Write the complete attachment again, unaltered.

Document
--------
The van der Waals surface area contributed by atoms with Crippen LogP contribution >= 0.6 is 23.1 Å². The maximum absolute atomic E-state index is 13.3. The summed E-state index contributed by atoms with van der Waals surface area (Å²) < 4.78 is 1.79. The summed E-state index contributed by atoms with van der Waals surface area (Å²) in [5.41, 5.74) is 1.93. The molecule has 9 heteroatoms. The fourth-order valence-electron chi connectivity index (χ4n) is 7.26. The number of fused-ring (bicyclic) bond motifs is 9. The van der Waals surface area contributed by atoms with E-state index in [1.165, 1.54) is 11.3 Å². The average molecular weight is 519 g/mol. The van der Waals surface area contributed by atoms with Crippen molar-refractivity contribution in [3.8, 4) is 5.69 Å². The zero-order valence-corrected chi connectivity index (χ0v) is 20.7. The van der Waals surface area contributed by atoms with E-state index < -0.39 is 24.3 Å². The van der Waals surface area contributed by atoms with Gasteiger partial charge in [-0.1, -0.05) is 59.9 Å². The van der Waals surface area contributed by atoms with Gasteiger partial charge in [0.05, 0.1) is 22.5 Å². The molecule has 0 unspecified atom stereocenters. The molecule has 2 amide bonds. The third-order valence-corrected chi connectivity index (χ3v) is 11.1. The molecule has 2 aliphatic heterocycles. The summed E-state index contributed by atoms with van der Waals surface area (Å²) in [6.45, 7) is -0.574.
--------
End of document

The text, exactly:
The van der Waals surface area contributed by atoms with Crippen LogP contribution >= 0.6 is 23.1 Å². The maximum absolute atomic E-state index is 13.3. The summed E-state index contributed by atoms with van der Waals surface area (Å²) < 4.78 is 1.79. The summed E-state index contributed by atoms with van der Waals surface area (Å²) in [5.41, 5.74) is 1.93. The molecule has 9 heteroatoms. The fourth-order valence-electron chi connectivity index (χ4n) is 7.26. The number of fused-ring (bicyclic) bond motifs is 9. The van der Waals surface area contributed by atoms with E-state index in [1.165, 1.54) is 11.3 Å². The average molecular weight is 519 g/mol. The van der Waals surface area contributed by atoms with Crippen molar-refractivity contribution in [3.8, 4) is 5.69 Å². The zero-order valence-corrected chi connectivity index (χ0v) is 20.7. The van der Waals surface area contributed by atoms with E-state index < -0.39 is 24.3 Å². The van der Waals surface area contributed by atoms with Gasteiger partial charge in [-0.1, -0.05) is 59.9 Å². The van der Waals surface area contributed by atoms with Gasteiger partial charge in [0.05, 0.1) is 22.5 Å². The molecule has 0 unspecified atom stereocenters. The molecule has 2 amide bonds. The third-order valence-corrected chi connectivity index (χ3v) is 11.1. The molecule has 2 aliphatic heterocycles. The summed E-state index contributed by atoms with van der Waals surface area (Å²) in [6.45, 7) is -0.574.